Background - Hypertrophic cardiomyopathy (HCM) is the most common genetic heart disease characterized by a diverse clinical and phenotypic spectrum. This study reports the prevalence, morphology, clinical course, and management of an underrecognized subgroup of HCM patients with left ventricular apical aneurysms. Methods and Results - Of 1299 HCM patients, 28 (2%) were identified with left ventricular apical aneurysms, including a pair of identical twins. Aneurysms were recognized at a wide age range (26 to 83 years), including 12 patients (43%) who were ≤50 years of age. Apical aneurysms varied considerably in size (maximum dimension, 10 to 66 mm), were dyskinetic/akinetic with thin rims, and were associated with transmural (and often more extensive) myocardial scarring identified by late gadolinium enhancement cardiovascular magnetic resonance. Apical aneurysms were recognized by echocardiography in only 16 of 28 patients (57%) but by cardiovascular magnetic resonance in the 12 patients undetected by echocardiography. Left ventricular chamber morphology varied; however, 19 patients (68%) showed an "hourglass" contour, with midventricular hypertrophy producing muscular narrowing and intracavitary gradients in 9 patients (74±42 mm Hg). Sarcomeric protein missense mutations known to cause other phenotypic expressions of HCM were present in 3 patients. Over 4.1±3.7 years of follow-up, 12 patients (43%) with left ventricular apical aneurysms experienced adverse disease complications (event rate, 10.5%/y), including sudden death, appropriate implantable cardioverter- defibrillator discharges, nonfatal thromboembolic stroke, and progressive heart failure and death. Conclusions - Patients with left ventricular apical aneurysms represent an underappreciated subset in the heterogeneous HCM disease spectrum with important clinical implications, often requiring a high index of suspicion and cardiovascular magnetic resonance for identification. Apical aneurysms in HCM are associated with substantial cardiovascular morbidity and mortality and raise novel treatment considerations.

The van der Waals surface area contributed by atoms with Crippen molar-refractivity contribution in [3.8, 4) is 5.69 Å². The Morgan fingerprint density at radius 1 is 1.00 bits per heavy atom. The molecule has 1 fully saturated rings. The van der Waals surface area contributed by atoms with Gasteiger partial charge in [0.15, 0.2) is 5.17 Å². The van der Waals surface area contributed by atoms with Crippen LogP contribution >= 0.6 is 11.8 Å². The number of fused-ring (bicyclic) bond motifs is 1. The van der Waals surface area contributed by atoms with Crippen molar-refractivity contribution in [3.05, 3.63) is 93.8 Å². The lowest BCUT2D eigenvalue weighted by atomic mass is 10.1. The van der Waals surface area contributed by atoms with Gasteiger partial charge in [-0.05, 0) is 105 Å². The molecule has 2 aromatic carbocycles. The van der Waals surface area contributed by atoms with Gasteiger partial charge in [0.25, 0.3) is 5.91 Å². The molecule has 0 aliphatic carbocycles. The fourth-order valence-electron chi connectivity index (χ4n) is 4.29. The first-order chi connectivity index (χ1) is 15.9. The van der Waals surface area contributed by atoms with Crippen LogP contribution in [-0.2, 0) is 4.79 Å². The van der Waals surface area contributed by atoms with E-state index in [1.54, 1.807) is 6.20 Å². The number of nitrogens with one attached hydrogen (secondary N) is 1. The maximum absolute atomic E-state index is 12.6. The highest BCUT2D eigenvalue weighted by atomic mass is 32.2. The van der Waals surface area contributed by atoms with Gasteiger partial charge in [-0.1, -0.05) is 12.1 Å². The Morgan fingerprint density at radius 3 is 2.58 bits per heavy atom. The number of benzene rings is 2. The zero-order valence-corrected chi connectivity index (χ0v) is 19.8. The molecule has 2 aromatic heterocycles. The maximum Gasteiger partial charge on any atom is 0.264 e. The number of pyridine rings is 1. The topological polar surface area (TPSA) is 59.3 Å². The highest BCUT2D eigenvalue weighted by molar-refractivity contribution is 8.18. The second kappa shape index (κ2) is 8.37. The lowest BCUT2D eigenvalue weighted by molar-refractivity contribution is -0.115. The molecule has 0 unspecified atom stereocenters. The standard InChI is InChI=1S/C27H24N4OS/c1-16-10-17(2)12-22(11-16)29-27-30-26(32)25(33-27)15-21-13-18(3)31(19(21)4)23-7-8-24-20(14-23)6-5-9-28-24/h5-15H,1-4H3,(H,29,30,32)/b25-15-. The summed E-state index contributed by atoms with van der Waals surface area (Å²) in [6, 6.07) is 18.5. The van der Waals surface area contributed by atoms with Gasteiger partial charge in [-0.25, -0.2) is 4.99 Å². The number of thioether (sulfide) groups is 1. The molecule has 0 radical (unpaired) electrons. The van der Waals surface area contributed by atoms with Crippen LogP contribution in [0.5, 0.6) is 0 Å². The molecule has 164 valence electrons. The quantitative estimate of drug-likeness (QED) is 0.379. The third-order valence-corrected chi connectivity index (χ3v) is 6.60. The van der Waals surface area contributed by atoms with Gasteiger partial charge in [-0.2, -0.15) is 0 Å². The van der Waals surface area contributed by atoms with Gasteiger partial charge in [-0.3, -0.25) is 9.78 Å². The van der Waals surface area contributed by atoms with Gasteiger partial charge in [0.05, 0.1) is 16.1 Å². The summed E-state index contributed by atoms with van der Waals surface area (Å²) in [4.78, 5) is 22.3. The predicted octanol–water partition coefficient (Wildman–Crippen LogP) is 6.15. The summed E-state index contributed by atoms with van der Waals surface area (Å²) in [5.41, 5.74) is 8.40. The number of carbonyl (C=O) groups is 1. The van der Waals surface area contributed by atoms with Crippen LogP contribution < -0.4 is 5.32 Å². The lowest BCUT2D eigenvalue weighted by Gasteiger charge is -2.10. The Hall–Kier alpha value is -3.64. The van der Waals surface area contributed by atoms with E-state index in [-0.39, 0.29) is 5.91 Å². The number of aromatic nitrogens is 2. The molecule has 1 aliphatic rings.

- Cardioverter-defibrillators, i
- Heart arrest
- Hypertrophic cardiomyopathy
- Magnetic resonance imaging
ASJC Scopus subject areas
- Cardiology and Cardiovascular Medicine
- Physiology (medical)